Complex interactions of economic, technological, political, and cultural factors have fed the rise of criminal networks worldwide. At the same time, global illegal activities depend on a world of social realities to function. Organized Crime moves beyond traditional concepts of "evil forces" corrupting their host societies, instead analyzing local, national, and international manifestations of organized crime in the situational contexts that aid in its development.
The contributors provide up-to-date understanding of various aspects of organized crime, in both classic areas of research (drugs, sex trafficking, labor racketeering) and emerging areas of interest (diamond smuggling, money laundering, eco-crime), in locales as varied as Italy, Quebec, the Sinai, Bulgaria, and the world’s tropical rain forests. Topics are explored from a variety of perspectives, including sociology, criminology, political science, and anthropology, giving this book empirical breadth and depth rarely seen in the literature.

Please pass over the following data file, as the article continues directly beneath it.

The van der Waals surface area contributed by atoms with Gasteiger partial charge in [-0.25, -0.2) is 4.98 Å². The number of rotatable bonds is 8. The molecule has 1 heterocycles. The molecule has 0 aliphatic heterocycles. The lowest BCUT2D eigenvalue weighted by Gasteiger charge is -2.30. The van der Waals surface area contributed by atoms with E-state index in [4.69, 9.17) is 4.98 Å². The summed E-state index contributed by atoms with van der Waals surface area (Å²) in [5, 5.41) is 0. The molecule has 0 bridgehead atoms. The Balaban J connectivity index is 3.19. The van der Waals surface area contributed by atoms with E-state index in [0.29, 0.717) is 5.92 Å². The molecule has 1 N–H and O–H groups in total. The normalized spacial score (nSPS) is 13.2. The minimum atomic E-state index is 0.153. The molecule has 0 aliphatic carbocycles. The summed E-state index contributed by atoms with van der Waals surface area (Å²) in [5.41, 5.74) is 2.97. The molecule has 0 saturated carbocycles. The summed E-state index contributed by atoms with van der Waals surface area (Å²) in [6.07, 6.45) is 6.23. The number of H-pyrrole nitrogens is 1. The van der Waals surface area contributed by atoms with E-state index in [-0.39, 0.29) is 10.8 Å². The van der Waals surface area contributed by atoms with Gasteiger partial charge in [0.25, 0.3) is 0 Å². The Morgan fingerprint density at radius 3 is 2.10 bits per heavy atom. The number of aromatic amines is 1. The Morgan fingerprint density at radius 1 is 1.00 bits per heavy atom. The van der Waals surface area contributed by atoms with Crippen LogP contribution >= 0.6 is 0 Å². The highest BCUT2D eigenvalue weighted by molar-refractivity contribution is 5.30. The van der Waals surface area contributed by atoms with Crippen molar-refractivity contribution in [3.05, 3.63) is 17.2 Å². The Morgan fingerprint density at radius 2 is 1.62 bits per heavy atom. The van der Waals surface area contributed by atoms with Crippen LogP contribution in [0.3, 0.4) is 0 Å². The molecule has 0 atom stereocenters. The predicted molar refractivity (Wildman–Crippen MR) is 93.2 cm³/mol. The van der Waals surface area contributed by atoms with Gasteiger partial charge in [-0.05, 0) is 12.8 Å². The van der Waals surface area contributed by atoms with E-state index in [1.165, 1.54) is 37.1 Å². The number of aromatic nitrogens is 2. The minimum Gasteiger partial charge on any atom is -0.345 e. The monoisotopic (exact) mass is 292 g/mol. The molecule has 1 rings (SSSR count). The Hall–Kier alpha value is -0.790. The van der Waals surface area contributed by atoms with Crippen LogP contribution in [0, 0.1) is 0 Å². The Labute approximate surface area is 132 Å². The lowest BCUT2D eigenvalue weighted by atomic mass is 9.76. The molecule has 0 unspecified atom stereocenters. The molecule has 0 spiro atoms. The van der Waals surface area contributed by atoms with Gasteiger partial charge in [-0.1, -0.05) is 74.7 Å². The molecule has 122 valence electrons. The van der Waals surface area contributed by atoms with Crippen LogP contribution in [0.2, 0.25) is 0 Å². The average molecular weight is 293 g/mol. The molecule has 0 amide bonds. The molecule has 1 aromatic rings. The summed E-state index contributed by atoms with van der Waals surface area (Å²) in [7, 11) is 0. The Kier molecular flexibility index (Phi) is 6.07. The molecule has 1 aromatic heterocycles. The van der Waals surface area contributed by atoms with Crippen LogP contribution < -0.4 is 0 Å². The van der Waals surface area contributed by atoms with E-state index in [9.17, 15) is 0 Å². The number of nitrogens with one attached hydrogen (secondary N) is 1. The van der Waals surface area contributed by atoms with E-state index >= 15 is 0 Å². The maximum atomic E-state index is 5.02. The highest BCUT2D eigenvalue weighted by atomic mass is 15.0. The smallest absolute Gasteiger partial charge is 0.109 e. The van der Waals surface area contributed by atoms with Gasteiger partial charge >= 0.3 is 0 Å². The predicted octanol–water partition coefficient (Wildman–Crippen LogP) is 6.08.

A sampling of the topics:
Symbolic and economic meanings of crime to cultures.
The symbiotic relationships between legitimate and criminal activities.
Ethical dilemmas of legitimate businesses with criminal clients.
Marketing, problem-solving, recruitment: organizational models of criminal enterprises.
Innovative law enforcement/administrative strategies for containing and preventing crime in the U.S. and across Europe.
Scholars and researchers of organized crime as well as advanced students of criminology will welcome Organized Crime for coverage that is wide-ranging, comparative, and specific enough to match their interests.